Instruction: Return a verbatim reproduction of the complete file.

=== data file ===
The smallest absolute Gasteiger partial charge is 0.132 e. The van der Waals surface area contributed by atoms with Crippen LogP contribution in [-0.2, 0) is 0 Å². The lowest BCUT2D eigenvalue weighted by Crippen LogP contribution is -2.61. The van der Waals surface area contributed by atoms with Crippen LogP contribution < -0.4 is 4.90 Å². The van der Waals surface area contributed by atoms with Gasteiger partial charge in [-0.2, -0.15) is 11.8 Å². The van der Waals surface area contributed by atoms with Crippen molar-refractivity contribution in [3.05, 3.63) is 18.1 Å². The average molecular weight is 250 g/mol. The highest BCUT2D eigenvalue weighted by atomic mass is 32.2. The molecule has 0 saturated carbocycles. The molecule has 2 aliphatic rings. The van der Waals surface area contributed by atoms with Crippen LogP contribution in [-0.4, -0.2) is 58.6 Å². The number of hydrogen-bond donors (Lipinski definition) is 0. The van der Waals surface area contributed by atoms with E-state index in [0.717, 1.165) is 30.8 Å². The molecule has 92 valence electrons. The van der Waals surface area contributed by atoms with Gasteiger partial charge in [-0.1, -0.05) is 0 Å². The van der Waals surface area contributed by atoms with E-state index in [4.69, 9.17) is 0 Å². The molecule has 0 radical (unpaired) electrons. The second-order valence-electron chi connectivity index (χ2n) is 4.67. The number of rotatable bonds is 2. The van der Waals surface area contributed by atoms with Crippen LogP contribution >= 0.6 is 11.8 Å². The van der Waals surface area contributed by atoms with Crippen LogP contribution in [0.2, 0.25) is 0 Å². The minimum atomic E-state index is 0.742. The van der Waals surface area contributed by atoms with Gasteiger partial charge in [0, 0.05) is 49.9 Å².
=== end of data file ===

The smallest absolute Gasteiger partial charge is 0.132 e. The van der Waals surface area contributed by atoms with Crippen LogP contribution in [-0.2, 0) is 0 Å². The lowest BCUT2D eigenvalue weighted by Crippen LogP contribution is -2.61. The van der Waals surface area contributed by atoms with Crippen LogP contribution < -0.4 is 4.90 Å². The van der Waals surface area contributed by atoms with Gasteiger partial charge in [-0.2, -0.15) is 11.8 Å². The van der Waals surface area contributed by atoms with Crippen molar-refractivity contribution in [3.05, 3.63) is 18.1 Å². The average molecular weight is 250 g/mol. The highest BCUT2D eigenvalue weighted by atomic mass is 32.2. The molecule has 0 saturated carbocycles. The molecule has 2 aliphatic rings. The van der Waals surface area contributed by atoms with Crippen LogP contribution in [-0.4, -0.2) is 58.6 Å². The number of hydrogen-bond donors (Lipinski definition) is 0. The van der Waals surface area contributed by atoms with E-state index in [0.717, 1.165) is 30.8 Å². The molecule has 92 valence electrons. The van der Waals surface area contributed by atoms with Gasteiger partial charge in [-0.1, -0.05) is 0 Å². The van der Waals surface area contributed by atoms with E-state index in [4.69, 9.17) is 0 Å². The molecule has 0 radical (unpaired) electrons. The second-order valence-electron chi connectivity index (χ2n) is 4.67. The number of rotatable bonds is 2. The van der Waals surface area contributed by atoms with Crippen LogP contribution >= 0.6 is 11.8 Å². The van der Waals surface area contributed by atoms with Crippen LogP contribution in [0.2, 0.25) is 0 Å². The minimum atomic E-state index is 0.742. The van der Waals surface area contributed by atoms with Gasteiger partial charge in [0, 0.05) is 49.9 Å².